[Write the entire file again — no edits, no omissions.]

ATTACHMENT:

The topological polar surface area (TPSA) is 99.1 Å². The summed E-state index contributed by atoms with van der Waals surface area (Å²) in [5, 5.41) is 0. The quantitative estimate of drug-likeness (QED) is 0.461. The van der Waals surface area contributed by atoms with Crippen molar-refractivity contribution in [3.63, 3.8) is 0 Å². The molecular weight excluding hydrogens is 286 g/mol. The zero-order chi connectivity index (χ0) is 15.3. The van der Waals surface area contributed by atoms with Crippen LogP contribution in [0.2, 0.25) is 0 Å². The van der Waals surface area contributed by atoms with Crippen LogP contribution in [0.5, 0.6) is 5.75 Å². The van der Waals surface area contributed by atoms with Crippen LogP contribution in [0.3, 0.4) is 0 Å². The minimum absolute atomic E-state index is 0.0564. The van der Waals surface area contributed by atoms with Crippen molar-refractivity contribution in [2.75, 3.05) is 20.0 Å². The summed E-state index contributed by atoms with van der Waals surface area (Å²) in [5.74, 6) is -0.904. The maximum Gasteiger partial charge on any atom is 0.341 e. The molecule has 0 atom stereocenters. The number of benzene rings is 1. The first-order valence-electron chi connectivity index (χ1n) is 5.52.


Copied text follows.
The topological polar surface area (TPSA) is 99.1 Å². The summed E-state index contributed by atoms with van der Waals surface area (Å²) in [5, 5.41) is 0. The quantitative estimate of drug-likeness (QED) is 0.461. The van der Waals surface area contributed by atoms with Crippen molar-refractivity contribution in [3.63, 3.8) is 0 Å². The molecular weight excluding hydrogens is 286 g/mol. The zero-order chi connectivity index (χ0) is 15.3. The van der Waals surface area contributed by atoms with Crippen LogP contribution in [0.2, 0.25) is 0 Å². The van der Waals surface area contributed by atoms with Crippen LogP contribution in [0.5, 0.6) is 5.75 Å². The van der Waals surface area contributed by atoms with Crippen LogP contribution in [0.3, 0.4) is 0 Å². The minimum absolute atomic E-state index is 0.0564. The van der Waals surface area contributed by atoms with Crippen molar-refractivity contribution in [2.75, 3.05) is 20.0 Å². The summed E-state index contributed by atoms with van der Waals surface area (Å²) in [5.74, 6) is -0.904. The maximum Gasteiger partial charge on any atom is 0.341 e. The molecule has 0 atom stereocenters. The number of benzene rings is 1. The first-order valence-electron chi connectivity index (χ1n) is 5.52.